tear gas to prevent demonstrators from reaching the Wall. In Baqa
Sharqiya, the large military presence stopped any demonstrations.
There were also protests in a number of Palestinian villages on the
other side of the green line and in Gaza.
In The Hague at the entrance of the Court, a few hundred supporters of
the Apartheid wall gathered in the morning with a blown-up bus brought
from Jerusalem to distract attention from the gross violations of
human rights and international law committed by Israeli authorities.
The anti-wall demonstrators were only allowed to protest in the late
afternoon by the police. However, with a participation of more than
one thousand, it was one of the biggest pro-Palestine demonstrations
that the Netherlands have seen lately. Dutch demonstrators were
accompanied by delegations from Belgium, France, Switzerland, Denmark,
Sweden, Norway, UK, Ireland, Italy and Germany. The demonstration
started with testimonies by Palestinian representatives and human
rights activists at "Het Plein" in The Hague. Jamal Juma', coordinator
of the Palestinian Anti-Apartheid Wall Campaign, declared: "We at the
Palestine Anti-Apartheid Wall Campaign call on the international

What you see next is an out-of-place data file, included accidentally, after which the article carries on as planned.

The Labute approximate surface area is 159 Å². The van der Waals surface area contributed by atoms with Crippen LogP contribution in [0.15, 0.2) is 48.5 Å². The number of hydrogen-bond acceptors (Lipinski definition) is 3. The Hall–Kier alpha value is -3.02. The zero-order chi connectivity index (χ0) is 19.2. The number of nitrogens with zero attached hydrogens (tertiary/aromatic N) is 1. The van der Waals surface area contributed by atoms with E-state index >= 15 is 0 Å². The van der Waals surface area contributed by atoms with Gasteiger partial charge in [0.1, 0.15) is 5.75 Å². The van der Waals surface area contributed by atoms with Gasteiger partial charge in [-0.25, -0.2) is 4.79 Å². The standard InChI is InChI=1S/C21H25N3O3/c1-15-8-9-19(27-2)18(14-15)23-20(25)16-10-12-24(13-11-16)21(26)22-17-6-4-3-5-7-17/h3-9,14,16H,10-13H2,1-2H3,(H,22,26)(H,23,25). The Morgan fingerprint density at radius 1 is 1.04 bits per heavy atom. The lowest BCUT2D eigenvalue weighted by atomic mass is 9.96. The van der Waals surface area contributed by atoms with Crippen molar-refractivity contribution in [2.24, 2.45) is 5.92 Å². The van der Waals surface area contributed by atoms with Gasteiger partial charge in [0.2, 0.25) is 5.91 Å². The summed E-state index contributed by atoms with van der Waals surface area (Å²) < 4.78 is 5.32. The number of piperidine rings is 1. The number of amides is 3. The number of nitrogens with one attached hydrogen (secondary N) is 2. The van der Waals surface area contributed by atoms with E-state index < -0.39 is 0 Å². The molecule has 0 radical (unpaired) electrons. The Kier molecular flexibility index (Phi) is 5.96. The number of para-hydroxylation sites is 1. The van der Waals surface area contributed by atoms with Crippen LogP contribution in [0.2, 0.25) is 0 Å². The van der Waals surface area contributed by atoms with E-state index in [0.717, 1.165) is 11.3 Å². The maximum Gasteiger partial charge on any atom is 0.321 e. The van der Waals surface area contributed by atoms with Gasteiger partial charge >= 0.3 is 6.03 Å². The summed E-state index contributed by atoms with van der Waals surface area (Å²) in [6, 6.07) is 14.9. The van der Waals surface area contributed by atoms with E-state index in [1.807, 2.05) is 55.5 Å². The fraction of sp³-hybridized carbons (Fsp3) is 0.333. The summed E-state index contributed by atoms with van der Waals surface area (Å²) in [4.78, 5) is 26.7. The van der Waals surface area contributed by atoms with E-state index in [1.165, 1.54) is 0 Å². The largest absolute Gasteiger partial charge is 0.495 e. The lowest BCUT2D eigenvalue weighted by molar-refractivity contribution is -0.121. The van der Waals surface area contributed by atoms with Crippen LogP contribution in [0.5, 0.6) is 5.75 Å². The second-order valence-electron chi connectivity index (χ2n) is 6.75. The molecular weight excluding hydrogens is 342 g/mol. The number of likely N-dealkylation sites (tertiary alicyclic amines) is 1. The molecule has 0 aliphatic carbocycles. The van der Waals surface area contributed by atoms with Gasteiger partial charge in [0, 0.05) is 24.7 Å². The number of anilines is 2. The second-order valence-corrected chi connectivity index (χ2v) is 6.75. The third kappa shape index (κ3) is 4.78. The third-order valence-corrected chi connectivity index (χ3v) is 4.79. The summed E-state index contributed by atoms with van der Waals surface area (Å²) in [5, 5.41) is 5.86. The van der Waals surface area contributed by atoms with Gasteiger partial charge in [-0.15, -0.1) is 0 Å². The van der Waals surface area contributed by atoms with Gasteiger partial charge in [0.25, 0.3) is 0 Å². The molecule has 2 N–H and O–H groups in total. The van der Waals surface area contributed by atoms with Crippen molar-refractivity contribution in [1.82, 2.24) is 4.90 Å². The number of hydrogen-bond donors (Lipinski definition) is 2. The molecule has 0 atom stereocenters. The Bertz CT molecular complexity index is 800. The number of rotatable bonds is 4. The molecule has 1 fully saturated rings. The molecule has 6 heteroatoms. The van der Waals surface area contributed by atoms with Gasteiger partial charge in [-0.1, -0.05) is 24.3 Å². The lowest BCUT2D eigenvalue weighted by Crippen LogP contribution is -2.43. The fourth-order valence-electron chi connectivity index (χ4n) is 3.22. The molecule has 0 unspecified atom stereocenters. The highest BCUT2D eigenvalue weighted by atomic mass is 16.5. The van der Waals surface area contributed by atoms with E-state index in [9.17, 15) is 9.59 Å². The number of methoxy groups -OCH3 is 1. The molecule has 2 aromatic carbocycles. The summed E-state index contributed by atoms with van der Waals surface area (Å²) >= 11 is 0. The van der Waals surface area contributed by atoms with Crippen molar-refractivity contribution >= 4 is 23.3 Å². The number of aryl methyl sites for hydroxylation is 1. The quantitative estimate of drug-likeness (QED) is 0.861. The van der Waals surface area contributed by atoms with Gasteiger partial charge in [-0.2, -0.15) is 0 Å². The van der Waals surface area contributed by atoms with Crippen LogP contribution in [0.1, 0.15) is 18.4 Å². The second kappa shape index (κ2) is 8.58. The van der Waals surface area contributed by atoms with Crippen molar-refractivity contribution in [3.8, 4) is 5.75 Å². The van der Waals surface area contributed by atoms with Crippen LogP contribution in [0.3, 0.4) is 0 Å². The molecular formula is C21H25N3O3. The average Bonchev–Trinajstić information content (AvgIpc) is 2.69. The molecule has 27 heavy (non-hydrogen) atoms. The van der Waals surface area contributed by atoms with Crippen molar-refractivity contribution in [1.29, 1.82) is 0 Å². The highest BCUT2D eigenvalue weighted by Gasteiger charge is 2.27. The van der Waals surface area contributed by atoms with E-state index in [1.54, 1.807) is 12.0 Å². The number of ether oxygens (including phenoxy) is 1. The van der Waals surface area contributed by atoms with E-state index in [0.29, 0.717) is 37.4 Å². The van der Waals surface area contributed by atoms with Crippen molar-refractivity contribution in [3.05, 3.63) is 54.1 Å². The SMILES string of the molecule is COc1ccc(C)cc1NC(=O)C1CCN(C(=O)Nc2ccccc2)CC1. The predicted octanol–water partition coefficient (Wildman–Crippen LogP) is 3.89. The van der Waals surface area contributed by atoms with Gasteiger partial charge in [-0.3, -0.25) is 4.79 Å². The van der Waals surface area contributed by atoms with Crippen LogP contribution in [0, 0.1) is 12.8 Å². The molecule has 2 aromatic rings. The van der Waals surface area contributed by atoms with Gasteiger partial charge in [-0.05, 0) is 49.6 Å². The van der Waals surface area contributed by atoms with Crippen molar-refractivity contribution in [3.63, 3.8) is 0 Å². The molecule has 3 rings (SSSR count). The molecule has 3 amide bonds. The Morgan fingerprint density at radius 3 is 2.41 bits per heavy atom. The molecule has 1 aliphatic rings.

community to protect human rights laws and the freedom of all people.
We should not let colonial mentality or the superpowers to govern our
future and bring us back to the colonial times of the previous
centuries. We need to act now to prevent a situation in the future
where human lives are governed by conflict and conflict alone." Many
others followed, Michel Tarazi, member of the Palestinian Negotiations
Support Unit, asked Israel to participate in the trial at ICJ and
stated that Israeli authorities "know that they cannot defend their
case in front of the Court."
Inside the Court, several lawyers presented their arguments among whom
Mr. Vaughan Lowi, a South African professor at Oxford University
outlined the long history of international conflicts and disputes
deliberated at the International Court of Justice. Mr. Naser
al-Khidwa, permanent observer to the UN for Palestine, reminded the
judges of the imbalance of 1948 UN partition scheme that gave 54% of
Mandate Palestine to only 7% of the population and thereby created a
Jewish state which has continued to implement its expansionist
policies at the expense of Palestinian livelihoods. The construction
of the Apartheid Wall will leave the Palestinians with only 10% of
their original land. He further underlined the dire consequences that
the Wall has on the Palestinian people who are deprived of water
resources and access to education and health care facilities.
The position of the Palestinian Anti-Apartheid Wall Campaign has found
support inside the court. The illegality of the Wall on grounds of the
IV Geneva Convention and the Human Rights agreements was repeatedly
underlined by legal experts. They confirmed that the Wall is a war
crime. The representative of Algeria declared that any other position
taken by the Court would state that Palestine is a land without human